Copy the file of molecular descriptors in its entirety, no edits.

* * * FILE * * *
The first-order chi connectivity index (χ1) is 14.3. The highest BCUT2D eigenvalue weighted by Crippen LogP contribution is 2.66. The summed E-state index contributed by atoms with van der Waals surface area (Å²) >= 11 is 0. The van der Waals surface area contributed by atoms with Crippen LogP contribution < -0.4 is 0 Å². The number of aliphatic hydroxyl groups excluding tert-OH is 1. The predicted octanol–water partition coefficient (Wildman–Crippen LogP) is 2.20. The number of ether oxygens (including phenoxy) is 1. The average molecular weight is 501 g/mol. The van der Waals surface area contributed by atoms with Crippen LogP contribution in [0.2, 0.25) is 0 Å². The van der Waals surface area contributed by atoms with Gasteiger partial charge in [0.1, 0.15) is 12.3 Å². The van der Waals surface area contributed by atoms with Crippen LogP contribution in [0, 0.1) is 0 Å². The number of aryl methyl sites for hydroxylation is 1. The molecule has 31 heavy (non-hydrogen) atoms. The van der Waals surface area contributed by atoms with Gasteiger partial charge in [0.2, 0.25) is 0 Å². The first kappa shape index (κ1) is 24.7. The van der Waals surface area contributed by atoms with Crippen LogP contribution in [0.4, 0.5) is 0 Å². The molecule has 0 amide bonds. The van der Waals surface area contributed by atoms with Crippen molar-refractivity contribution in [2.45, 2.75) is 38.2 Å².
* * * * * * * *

The first-order chi connectivity index (χ1) is 14.3. The highest BCUT2D eigenvalue weighted by Crippen LogP contribution is 2.66. The summed E-state index contributed by atoms with van der Waals surface area (Å²) >= 11 is 0. The van der Waals surface area contributed by atoms with Crippen LogP contribution < -0.4 is 0 Å². The number of aliphatic hydroxyl groups excluding tert-OH is 1. The predicted octanol–water partition coefficient (Wildman–Crippen LogP) is 2.20. The number of ether oxygens (including phenoxy) is 1. The average molecular weight is 501 g/mol. The van der Waals surface area contributed by atoms with Crippen LogP contribution in [0.2, 0.25) is 0 Å². The van der Waals surface area contributed by atoms with Gasteiger partial charge in [0.1, 0.15) is 12.3 Å². The van der Waals surface area contributed by atoms with Crippen LogP contribution in [0, 0.1) is 0 Å². The number of aryl methyl sites for hydroxylation is 1. The molecule has 31 heavy (non-hydrogen) atoms. The van der Waals surface area contributed by atoms with Gasteiger partial charge in [0.2, 0.25) is 0 Å². The first kappa shape index (κ1) is 24.7. The van der Waals surface area contributed by atoms with Crippen LogP contribution in [0.4, 0.5) is 0 Å². The molecule has 0 amide bonds. The van der Waals surface area contributed by atoms with Crippen molar-refractivity contribution in [2.45, 2.75) is 38.2 Å².